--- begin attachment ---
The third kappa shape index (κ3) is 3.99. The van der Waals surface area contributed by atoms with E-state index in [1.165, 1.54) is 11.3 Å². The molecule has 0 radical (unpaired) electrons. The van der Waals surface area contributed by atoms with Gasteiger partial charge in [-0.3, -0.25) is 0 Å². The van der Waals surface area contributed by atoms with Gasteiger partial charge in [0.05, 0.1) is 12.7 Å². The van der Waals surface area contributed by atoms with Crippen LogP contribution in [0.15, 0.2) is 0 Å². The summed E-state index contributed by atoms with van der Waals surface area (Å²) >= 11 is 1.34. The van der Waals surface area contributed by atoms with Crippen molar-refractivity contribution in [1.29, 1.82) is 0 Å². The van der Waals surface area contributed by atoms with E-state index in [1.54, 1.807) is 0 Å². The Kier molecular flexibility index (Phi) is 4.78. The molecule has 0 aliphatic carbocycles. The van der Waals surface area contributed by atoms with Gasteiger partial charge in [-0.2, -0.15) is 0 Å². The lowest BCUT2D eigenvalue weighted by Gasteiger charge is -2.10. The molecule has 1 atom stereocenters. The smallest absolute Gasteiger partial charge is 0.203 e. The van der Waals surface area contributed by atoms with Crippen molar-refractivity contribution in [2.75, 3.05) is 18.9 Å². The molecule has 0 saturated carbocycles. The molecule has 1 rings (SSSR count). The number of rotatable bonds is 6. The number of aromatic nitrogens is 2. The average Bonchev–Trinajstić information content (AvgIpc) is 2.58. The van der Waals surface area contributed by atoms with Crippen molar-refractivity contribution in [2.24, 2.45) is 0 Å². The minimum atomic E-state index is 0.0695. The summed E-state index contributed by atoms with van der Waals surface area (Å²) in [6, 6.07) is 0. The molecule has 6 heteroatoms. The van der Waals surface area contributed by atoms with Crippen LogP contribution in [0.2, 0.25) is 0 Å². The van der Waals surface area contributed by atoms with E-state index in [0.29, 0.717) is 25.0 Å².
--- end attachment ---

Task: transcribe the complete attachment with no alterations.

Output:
The third kappa shape index (κ3) is 3.99. The van der Waals surface area contributed by atoms with E-state index in [1.165, 1.54) is 11.3 Å². The molecule has 0 radical (unpaired) electrons. The van der Waals surface area contributed by atoms with Gasteiger partial charge in [-0.3, -0.25) is 0 Å². The van der Waals surface area contributed by atoms with Gasteiger partial charge in [0.05, 0.1) is 12.7 Å². The van der Waals surface area contributed by atoms with Crippen LogP contribution in [0.15, 0.2) is 0 Å². The summed E-state index contributed by atoms with van der Waals surface area (Å²) >= 11 is 1.34. The van der Waals surface area contributed by atoms with Crippen molar-refractivity contribution in [1.29, 1.82) is 0 Å². The van der Waals surface area contributed by atoms with E-state index in [1.54, 1.807) is 0 Å². The Kier molecular flexibility index (Phi) is 4.78. The molecule has 0 aliphatic carbocycles. The van der Waals surface area contributed by atoms with Gasteiger partial charge in [-0.2, -0.15) is 0 Å². The lowest BCUT2D eigenvalue weighted by Gasteiger charge is -2.10. The molecule has 1 atom stereocenters. The smallest absolute Gasteiger partial charge is 0.203 e. The van der Waals surface area contributed by atoms with Crippen molar-refractivity contribution in [2.75, 3.05) is 18.9 Å². The molecule has 0 saturated carbocycles. The molecule has 1 rings (SSSR count). The number of rotatable bonds is 6. The number of aromatic nitrogens is 2. The average Bonchev–Trinajstić information content (AvgIpc) is 2.58. The van der Waals surface area contributed by atoms with Crippen molar-refractivity contribution in [2.24, 2.45) is 0 Å². The minimum atomic E-state index is 0.0695. The summed E-state index contributed by atoms with van der Waals surface area (Å²) in [6, 6.07) is 0. The molecule has 6 heteroatoms. The van der Waals surface area contributed by atoms with Crippen LogP contribution in [0.2, 0.25) is 0 Å². The van der Waals surface area contributed by atoms with E-state index in [0.29, 0.717) is 25.0 Å².